Culture Shock in Denmark
Culture in Denmark faces both south towards the rest of Europe and north towards Scandinavia, with many Danes considering themselves both European and Nordic. Despite this, most have a strong sense of their own identity and while 'Danishness' might be difficult to define, it affects how Danes relate to each other and to foreign visitors.
As a result, expats may experience culture shock in Denmark – despite the ostensible similarities between Danes, other Europeans and Americans, the particulars of Danish culture are easily misunderstood.
Language in Denmark
English proficiency in Denmark is very high, and some large companies even adopt English as their company language. It is perfectly possible to get by in Denmark without learning Danish, but there are several arguments for learning the language.
All foreign residents are entitled to free or subsidised Danish language teaching provided by their local municipality. Expats can connect and integrate with their hosts more easily if they make at least some effort with the language. Furthermore, it can be stressful for expats to not understand what is going on around them – some familiarity with the language can alleviate this.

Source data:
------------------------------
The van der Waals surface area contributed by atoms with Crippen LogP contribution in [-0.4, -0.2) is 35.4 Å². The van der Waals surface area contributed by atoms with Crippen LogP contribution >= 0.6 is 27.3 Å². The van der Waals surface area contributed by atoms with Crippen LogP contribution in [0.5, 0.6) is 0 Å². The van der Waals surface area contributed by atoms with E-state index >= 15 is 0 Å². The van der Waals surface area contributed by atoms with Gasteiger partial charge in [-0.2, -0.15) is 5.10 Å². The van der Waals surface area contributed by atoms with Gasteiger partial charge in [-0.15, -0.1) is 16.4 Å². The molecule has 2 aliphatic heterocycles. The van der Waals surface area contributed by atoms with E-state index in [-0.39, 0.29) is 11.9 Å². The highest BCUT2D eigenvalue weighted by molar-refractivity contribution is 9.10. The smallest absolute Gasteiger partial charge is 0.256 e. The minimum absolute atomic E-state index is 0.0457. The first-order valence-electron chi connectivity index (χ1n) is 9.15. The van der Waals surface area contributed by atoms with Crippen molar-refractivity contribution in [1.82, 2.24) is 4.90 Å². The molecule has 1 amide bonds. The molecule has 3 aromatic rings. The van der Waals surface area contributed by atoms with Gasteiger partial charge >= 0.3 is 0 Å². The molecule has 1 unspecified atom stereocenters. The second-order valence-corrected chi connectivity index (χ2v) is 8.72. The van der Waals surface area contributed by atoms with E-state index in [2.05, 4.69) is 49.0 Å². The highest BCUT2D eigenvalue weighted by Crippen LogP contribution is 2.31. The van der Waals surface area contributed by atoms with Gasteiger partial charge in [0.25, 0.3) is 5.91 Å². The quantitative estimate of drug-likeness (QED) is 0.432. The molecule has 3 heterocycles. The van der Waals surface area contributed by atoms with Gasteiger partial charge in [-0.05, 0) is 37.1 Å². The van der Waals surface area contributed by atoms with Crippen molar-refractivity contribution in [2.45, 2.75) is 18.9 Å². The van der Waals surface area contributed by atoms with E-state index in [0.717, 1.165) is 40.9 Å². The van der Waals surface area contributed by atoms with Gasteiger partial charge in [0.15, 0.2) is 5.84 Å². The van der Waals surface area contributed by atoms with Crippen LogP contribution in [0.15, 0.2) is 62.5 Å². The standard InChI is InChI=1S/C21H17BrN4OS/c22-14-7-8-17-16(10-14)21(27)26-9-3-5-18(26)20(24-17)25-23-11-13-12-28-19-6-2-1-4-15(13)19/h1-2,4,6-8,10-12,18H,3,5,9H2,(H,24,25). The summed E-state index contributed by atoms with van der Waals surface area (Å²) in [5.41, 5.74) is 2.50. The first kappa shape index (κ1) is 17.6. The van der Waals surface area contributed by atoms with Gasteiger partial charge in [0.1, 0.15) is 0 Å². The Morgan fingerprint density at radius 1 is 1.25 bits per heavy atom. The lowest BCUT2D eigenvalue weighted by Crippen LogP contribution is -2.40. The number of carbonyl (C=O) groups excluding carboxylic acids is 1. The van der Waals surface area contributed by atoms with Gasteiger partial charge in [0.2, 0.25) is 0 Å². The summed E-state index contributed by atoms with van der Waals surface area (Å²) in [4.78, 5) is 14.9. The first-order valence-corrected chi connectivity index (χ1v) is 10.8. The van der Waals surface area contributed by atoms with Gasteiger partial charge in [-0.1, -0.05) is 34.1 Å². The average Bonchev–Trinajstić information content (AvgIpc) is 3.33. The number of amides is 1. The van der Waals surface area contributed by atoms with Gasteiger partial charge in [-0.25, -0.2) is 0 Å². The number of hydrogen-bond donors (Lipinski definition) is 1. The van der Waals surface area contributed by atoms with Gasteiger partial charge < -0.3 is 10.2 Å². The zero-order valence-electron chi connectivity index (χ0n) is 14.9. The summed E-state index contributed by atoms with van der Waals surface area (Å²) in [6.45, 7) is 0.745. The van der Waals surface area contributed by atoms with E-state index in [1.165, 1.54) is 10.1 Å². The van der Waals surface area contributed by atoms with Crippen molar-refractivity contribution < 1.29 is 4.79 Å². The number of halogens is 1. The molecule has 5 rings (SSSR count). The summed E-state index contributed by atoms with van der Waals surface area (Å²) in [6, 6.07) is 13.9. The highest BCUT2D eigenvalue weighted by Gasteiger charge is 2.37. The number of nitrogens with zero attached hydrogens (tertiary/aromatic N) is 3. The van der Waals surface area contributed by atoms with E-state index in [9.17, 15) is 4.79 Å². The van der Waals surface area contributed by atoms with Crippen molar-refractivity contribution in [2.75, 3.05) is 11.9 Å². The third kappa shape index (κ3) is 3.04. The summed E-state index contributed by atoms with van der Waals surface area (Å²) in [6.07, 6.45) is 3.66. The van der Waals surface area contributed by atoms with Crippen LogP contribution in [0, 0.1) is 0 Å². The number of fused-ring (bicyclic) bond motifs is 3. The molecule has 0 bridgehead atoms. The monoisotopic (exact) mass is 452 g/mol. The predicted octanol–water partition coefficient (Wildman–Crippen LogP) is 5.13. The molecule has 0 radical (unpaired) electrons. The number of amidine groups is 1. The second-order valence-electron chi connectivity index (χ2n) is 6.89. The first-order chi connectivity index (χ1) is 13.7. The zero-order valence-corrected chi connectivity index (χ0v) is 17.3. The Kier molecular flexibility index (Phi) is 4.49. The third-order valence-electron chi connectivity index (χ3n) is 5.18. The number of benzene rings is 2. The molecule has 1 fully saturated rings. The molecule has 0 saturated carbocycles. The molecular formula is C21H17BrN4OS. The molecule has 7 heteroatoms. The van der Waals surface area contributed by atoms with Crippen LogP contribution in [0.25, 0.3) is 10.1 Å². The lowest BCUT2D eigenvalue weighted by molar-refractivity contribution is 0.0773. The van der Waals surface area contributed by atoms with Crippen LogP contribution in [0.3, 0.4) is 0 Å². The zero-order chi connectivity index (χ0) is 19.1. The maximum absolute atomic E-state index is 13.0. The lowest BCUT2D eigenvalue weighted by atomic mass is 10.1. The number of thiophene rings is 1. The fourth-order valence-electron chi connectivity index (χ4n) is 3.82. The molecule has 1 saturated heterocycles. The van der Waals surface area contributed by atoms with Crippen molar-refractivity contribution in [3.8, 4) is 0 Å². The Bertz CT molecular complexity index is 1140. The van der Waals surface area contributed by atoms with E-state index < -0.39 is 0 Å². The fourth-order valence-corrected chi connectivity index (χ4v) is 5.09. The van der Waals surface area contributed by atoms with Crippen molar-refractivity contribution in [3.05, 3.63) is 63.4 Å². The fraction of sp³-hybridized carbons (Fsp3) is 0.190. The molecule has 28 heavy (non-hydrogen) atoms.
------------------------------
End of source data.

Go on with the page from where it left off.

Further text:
Public policy in Denmark is very much geared towards making expats feel as welcome as possible and many services are, at least in part, available in English.
Food and drink in Denmark
From the ubiquitous hot dog stands to the New Nordic food of Noma, food and drink play a big part in Danish life. One of the most characteristic dishes is the Danish open sandwich, smørrebrød. Usually made with hard rye bread and topped with meat or fish and accompaniments (there are strict 'rules' about which accompaniments can go with which toppings). These are usually eaten with a knife and fork.
Traditionally, drinking moderate amounts of alcohol has been a normal part of life for many Danes – having a beer with lunch perhaps, and it is not unusual to see someone in a café drinking a beer at 10.30am. Nowadays, drinking during work time is either explicitly prohibited or frowned upon. However, most Danish people retain what seems like a healthy attitude toward alcohol – while good in moderation, drunkenness is not acceptable.
Service charges are included in restaurant bills and tipping is the exception rather than the rule.
A key part of culture in Denmark is the concept of hygge, (pronounced “hooger”). While there is no direct translation of the word into English, it involves being comfortable and relaxed, for example with good food and friends. Although difficult to define, hygge is important because its pursuit is considered by many to be a fundamental part of Danish culture.